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Pitt researchers contribute to sustainable water management strategies used in hydrofracturing

PITTSBURGH  (April 3, 2013) … Researchers at the University of Pittsburgh and Carnegie Mellon University are proposing simplified and less expensive methods to analyze potential flowback water from hydraulic fracturing, based on the level of chloride in geographic areas throughout Pennsylvania. The team's research, " Spatial and Temporal Correlation of Water Quality Parameters of Produced Waters from Devonian-Age Shale following Hydraulic Fracturing ," is the cover story in the March 19, 2013 issue of the journal  Environmental Science and Technology . The research was supported by the  U.S. Department of Energy National Energy Technology Laboratory .

Radisav D. Vidic, P.E., PhD , William Kepler Whiteford Professor and Chair, Department of Civil and Environmental Engineering and lead investigator, noted that while additional geological studies are warranted, the research indicates that the correlation between the drilling location (spatial) and when the wastewater is extracted (temporal) developed in this study can predict wastewater quality and guide the selection of management alternatives prior to extraction. 

According to Dr. Vidic, composition of flowback and produced water from hydraulic fracturing varies both over time and by location in areas throughout Pennsylvania, with the most pronounced differences between the southwest and north east regions. Furthermore, they also elucidated the role of chemical reactions that are governed by the frack fluid quality and solid-water interactions on the quality of water recovered in the early stages of well operation (flowback period) when majority of wastewater is collected.

"By analyzing well sites around the state we found trends that indicated what total dissolved solids would be found in a particular well," Dr. Vidic explains. "Even though there are various dissolved solids in different amounts in each well, we could correlate these amounts based simply on the amount of chloride in the wastewater, which was the dominant ion regardless of location."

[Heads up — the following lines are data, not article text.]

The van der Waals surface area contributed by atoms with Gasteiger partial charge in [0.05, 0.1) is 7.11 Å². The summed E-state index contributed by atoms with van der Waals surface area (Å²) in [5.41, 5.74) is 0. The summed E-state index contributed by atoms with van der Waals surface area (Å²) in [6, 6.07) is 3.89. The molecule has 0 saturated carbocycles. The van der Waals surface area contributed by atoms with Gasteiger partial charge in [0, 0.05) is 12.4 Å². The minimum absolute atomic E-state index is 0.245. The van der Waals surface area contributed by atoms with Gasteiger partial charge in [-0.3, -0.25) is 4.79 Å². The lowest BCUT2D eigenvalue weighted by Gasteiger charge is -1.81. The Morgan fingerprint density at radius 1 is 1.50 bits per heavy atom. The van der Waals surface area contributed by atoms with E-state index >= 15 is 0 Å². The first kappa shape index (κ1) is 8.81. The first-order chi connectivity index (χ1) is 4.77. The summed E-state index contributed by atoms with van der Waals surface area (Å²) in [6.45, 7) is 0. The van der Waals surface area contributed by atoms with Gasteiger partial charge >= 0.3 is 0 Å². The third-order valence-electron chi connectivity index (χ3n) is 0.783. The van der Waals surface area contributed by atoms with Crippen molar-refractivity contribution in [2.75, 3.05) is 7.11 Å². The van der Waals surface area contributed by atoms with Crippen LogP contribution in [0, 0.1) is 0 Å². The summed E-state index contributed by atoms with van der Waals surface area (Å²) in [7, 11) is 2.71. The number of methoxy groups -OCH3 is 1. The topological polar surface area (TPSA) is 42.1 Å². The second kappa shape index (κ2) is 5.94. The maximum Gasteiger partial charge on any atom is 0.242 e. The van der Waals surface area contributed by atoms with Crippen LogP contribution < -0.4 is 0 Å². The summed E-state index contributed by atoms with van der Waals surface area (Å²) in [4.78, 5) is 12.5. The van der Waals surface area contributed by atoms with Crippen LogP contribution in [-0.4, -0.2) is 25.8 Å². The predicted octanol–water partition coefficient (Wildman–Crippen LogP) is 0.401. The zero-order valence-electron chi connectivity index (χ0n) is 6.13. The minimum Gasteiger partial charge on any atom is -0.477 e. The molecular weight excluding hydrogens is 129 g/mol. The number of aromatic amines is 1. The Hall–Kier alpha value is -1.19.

The researchers found that concentrations of calcium, magnesium and bromide are higher in southwestern Pennsylvania, while concentrations of barium and strontium are higher in the northeast. They hypothesize that this may be the result of the geologic history of these deposits. 

"We can then analyze general trends in the geochemistry of the produced water and provide more comprehensive information to develop more sustainable water management plans. By knowing what waste will be generated at a given site over time, we can more effectively treat and reuse the wastewater, rather than utilizing new sources of freshwater that must be harvested and transported to the site. 

In addition to Dr. Vidic, the research group included Elise Barbot, PhD, Research Associate at the Swanson School's Department of Civil and Environmental Engineering; Kelvin B. Gregory, PhD, Assistant Professor in the Department of Civil and Environmental Engineering at Carnegie Mellon University; and Natasa S. Vidic, PhD, Assistant Professor of Industrial Engineering at the Swanson School. 



Contact: Paul Kovach